A Scripture study from Caring, part three of three
Read part two here.
A story that began with three little words—“In the beginning…”—and carries on for just three chapters, sets the entire stage for a tremendous journey to come. Hope is found here.
THE END: CAST OUT (Genesis 3)
Behind the scenes
Read what Scripture says in Genesis 3.
Beyond the surface
This is it. The final moment. The ending act. We’re no more than three chapters into the story of how creation is created…when it all goes to pot.
At the introduction of possibility, sprouting from a craftily planted seed of doubt, growing from mounting curiosity and wonder, enters…sin. Broken fellowship, shalom interrupted, perfect peace but a mere pipe dream. Desire was realized and as Scripture says, “…[Eve] took some of the fruit and ate it. Then she gave some to [Adam], who was with her, and he ate it, too. At that moment their eyes were opened, and they suddenly felt shame at their nakedness (Genesis 3:6b-7).
Read Genesis 3:6:
The woman was convinced. She saw that the tree was beautiful and its fruit looked delicious, and she wanted the wisdom it would give her…
Eve was convinced that the fruit she was warned away from would be beneficial to her. What have you been “convinced” of lately that that stems from a want-centric, self-centered, fear-based pattern of thinking?
- What do you “want” that God may be trying to warn you away and protect you from? By rejecting his gift of mercy to you, what are you failing to receive?
- Where do you find holes in your thinking when it comes to seeing God’s provision for you? Have you placed your hope in the promise of an “apple” or in the One who keeps his promises?
In their shame, Adam and Eve hide, only to still be discovered and desired by the Creator God. Genesis 6:9 says, “The Lord called to the man, ‘Where are you?’” In his love for them, God finds them.
In their frustration, Adam and Eve blame each other, only to have God first address the snake and his influence on his beloved. The man replied, “It was the woman you gave me who gave me the fruit, and I ate it.” Then the Lord God asked the woman, “What have you done?” “The serpent deceived me,” she replied. “That’s why I ate it. Then the Lord God said to the serpent, ‘Because you have done this, you are cursed…’” (Genesis 3:12-14).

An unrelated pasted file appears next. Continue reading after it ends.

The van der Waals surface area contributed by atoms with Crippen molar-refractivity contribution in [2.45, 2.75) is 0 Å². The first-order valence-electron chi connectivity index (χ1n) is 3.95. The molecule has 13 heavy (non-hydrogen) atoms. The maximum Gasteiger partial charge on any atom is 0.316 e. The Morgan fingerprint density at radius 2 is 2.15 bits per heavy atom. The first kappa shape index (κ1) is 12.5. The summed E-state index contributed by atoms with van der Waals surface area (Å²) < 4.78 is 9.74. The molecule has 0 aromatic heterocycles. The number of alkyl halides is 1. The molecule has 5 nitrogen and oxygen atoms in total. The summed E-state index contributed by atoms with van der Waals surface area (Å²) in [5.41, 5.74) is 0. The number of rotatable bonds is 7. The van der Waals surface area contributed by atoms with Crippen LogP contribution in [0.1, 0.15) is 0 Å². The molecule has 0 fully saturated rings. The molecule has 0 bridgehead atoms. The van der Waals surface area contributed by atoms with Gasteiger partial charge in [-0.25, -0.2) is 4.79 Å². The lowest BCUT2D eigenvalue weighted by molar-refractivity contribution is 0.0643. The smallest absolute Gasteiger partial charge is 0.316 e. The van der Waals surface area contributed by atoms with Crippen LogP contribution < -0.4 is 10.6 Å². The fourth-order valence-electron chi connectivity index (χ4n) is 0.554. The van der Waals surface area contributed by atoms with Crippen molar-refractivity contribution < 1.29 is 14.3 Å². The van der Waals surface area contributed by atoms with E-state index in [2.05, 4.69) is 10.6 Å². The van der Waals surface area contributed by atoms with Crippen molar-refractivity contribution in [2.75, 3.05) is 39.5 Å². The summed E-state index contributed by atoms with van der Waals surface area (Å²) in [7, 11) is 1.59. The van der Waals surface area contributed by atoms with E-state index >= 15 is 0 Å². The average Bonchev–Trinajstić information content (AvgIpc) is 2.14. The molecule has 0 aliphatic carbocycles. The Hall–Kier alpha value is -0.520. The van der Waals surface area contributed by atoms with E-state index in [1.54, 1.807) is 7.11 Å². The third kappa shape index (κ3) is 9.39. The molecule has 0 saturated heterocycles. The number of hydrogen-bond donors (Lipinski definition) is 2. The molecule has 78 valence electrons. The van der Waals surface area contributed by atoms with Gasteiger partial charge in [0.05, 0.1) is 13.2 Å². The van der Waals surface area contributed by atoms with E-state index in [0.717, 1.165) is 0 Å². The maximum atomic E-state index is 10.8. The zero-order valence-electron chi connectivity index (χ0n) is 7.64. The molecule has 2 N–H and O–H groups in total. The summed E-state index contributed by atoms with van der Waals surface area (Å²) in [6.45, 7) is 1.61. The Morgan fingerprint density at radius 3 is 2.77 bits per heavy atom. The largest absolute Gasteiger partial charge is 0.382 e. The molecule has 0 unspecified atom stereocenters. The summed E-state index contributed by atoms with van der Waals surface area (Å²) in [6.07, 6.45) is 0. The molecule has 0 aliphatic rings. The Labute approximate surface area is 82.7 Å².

Mercy gives way to hope.
In their nakedness, they realize their need for a covering. Scripture says, “The Lord God made garments of skin for Adam and his wife and clothed them…So the Lord God banished him from the Garden of Eden to work the ground from which he had been taken” (Genesis 3:21).
Read Genesis 3:15:
And I will cause hostility between you and the woman, and between your offspring and her offspring. He will strike your head, and you will strike his heel.
Protoevangelium on display
The first messianic prophecy (foreshadowing Jesus Christ the Messiah) is written within the first few pages of the Old Testament. The first glimpse at The Gospel (the Gospel), if you would.
In their rebellion, Adam and Eve receive heavy consequences that would carry on from generation to generation. And then God says…“You have to go.” It was no longer possible for Adam and Eve to share in this perfect fellowship with God, in this way, in this place. Mercy gives ways to hope.
This moment in history looks so much more like rejection than provision. Like everything lost than anything gained.
Yet, three chapters in…God has already made a new way. A plan. A plan wrought with mercy and overflowing with hope. A chance to fully restore shalom to his created world, again. An opportunity for broken fellowship with the triune God to be repaired. This restoration would take years and suffer iteration upon iteration of covenant making / breaking / and keeping, rule following and law-abiding. And after many failed attempts at being made right with a Holy God, Jesus would come as The Way (the only way) and as the singular source of hope for all humanity.
Between the lines
We believe Scripture speaks for itself. What does today’s passage speak to you? As you engage with God’s Holy Word, explore and go deeper by asking, responding and reflecting with the help of these questions:
- What did I read that seemed familiar? (Reminder of foundational truth)
- What did I read that seemed new? (Revelation by the Holy Spirit)
- What questions do I have about what I don’t understand? (Risk not knowing)
- What did you read that surprised you?
- What did you read that brought you hope?
And so it ends. A story of hope is written. A story that began with three little words—“In the beginning…”—and carries on for just three chapters, sets the entire stage for a tremendous journey to come. Hope is found here. Scripture is bursting at the seams with story after story of God’s steadfast love for a wildly rebellious people. At the inception of disobedience, humanity fell and would continue to struggle from generation to generation to love God with their whole hearts, to listen and obey and to hope in him (and him alone), no matter the circumstances.
Redemption is written within these sacred pages. Restart (can anyone say, “do over!”) is plastered between paragraphs detailing stories of failure and defeat. Hope is made available at the intersection of giving in and giving up. But God himself invites us in and beyond the pages of the beginning into a story that says there’s more beyond The Garden.